Whilst there are plenty of books on the market about how to perfect face yoga, I’m a digital girl at heart and much prefer to follow a video. Luckily Danielle has hundreds of them on YouTube and seems to update her channel regularly. For the first two weeks, I decided to watch content where Danielle speaks to you and talks you through each exercise, telling you which muscles are being worked on and what areas of the face she’s hoping to affect. It’s a bit like a mini science lesson each time but great for teaching the founding principles. Something I really liked was the fact Danielle never talks about trying to look younger, she focuses on well-being as much as, if not more than aesthetics.
My main area of concern was my under-eye area. My sleep is erratic, to say the least, and I’m prone to puffiness, especially on my right eye bizarrely. But apparently, so much of that is down to sleeping positions. Danielle also recommends silk pillowcases but I’m yet to invest. I chose routines which targeted that eye area but also aimed to tone up the jaw line and reduce the lines running from the sides of my nose down to my mouth (Danielle tells me they’re the naso-labial folds don’tcha know).
The first thing I noticed on day one was just how relaxing the practice was. There was a fair amount of facial massage involved and just as standard yoga relaxes the mind and body, so did face yoga. By the end of the first week, I was really looking forward to that end-of-the-day ritual and I could feel a huge difference in my sleep! I was nodding off quicker and sleeping much more deeply.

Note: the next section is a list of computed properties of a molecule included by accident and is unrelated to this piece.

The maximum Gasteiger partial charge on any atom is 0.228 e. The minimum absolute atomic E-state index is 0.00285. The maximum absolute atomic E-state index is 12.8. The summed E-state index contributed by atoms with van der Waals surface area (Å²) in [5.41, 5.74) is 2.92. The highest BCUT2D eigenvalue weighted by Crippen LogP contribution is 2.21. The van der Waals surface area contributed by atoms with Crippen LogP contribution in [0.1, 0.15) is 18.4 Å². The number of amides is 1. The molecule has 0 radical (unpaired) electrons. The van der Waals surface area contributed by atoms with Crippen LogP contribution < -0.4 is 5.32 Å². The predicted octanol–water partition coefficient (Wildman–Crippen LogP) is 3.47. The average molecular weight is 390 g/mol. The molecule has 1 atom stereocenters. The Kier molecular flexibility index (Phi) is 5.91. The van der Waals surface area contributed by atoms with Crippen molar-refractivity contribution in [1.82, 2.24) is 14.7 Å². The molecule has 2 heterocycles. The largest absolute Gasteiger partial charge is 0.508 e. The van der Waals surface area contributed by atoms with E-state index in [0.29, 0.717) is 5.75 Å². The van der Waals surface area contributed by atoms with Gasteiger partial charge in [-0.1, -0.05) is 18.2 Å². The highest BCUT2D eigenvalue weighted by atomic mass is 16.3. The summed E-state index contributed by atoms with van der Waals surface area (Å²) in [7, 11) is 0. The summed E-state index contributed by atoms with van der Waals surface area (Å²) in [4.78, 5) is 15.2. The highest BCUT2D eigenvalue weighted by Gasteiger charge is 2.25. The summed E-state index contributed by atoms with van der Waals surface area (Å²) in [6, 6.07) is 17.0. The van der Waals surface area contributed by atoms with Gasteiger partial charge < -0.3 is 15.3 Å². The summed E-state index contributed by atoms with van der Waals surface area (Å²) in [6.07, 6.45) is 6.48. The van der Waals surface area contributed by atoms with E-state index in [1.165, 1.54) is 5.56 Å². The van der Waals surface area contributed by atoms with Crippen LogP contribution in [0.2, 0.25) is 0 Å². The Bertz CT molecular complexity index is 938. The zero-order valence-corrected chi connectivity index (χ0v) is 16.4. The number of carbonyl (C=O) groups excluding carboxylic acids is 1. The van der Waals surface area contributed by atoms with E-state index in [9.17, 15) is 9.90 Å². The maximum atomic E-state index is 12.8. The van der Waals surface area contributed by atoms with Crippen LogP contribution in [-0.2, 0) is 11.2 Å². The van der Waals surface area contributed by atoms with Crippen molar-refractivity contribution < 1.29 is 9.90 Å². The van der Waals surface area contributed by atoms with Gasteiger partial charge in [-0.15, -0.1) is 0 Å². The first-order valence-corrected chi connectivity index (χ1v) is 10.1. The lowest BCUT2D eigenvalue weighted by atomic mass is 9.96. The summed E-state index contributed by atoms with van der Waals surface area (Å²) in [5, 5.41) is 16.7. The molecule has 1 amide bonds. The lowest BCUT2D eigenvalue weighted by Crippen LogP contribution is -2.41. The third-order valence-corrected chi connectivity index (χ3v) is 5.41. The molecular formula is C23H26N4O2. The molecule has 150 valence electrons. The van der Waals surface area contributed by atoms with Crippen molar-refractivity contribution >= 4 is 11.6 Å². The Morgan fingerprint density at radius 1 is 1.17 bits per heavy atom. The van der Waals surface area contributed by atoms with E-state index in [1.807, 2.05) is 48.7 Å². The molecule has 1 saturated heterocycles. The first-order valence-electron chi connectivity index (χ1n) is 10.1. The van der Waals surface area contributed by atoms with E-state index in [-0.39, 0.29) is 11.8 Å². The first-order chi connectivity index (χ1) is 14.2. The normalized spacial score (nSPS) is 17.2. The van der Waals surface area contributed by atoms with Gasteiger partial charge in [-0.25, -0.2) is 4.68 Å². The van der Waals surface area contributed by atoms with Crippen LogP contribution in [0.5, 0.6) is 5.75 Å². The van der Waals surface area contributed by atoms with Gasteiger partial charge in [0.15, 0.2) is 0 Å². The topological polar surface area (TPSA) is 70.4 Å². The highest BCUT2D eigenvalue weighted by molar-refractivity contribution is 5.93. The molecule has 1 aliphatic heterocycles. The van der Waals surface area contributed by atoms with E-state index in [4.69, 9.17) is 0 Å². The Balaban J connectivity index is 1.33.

Now my feelings during the second week of face yoga echoed my feelings on just about anything vaguely holistic or alternative. I always approach with scepticism, more than a smidgen of mockery of the practice or maybe myself for being ‘sucked in’ by it. But just like I did with Acupuncture, with Reiki, and with Reflexology… I had to admit I was wrong. Not only was face yoga calming my jangling nerves, but I was also starting to see the effects on my face. Those eyes were definitely less puffy and there was a glow which I normally only get when I’m on holiday in the sunshine instead of during a bitter British winter.
For the past two weeks I’ve been following Danielle’s no talking videos which somehow are even more relaxing (no offence Danielle), I’m not ashamed to say I get a bit transfixed. I’ve found a few great ones which focus on plumping up the top lip and smoothing the skin above it. I’m already seeing noticeable results from these exercises and if like me you’ve had fleeting thoughts wondering if perhaps you might look better with a little touch of lip filler; stop. Try this first. I’m also noticing that my face just looks a bit more rested, like I’m carrying less tension, especially around the jaw.
So what does the research tell us about practising face yoga? I was intrigued to know if it was all a bit ‘Emperor’s New Clothes for desperate middle-aged women’.
Well, the research seems to be pretty robust that face yoga does actually work! A pilot study from Northwestern University found that regular practice (their participants did 30 minutes a day which I’m sorry but I do not have time for!) can improve the structural appearance of the face, leading to increased muscular strength and less visible signs of stress. Furthermore, the study stated that you can target specific muscles and their fibres with specific exercises, leading to long-term changes specifically in reducing lower face fullness, and lines at rest.
There are some pretty impressive before and after photos on Danielle’s site, worth checking out if you need a bit of inspiration or motivation. Her claim that face yoga can make you look one year younger in just one month is tempting, to say the least… But my advice would be to give it a whirl purely for the relaxation and well-being hit. If you then see the benefits in your skin and facial structure then that’s a bonus, isn’t it?
Right, I’m off to buy as many age-restricted products as I can fit in my trolley at my local supermarket… I’m pretty confident I’m going to get ID’d guys.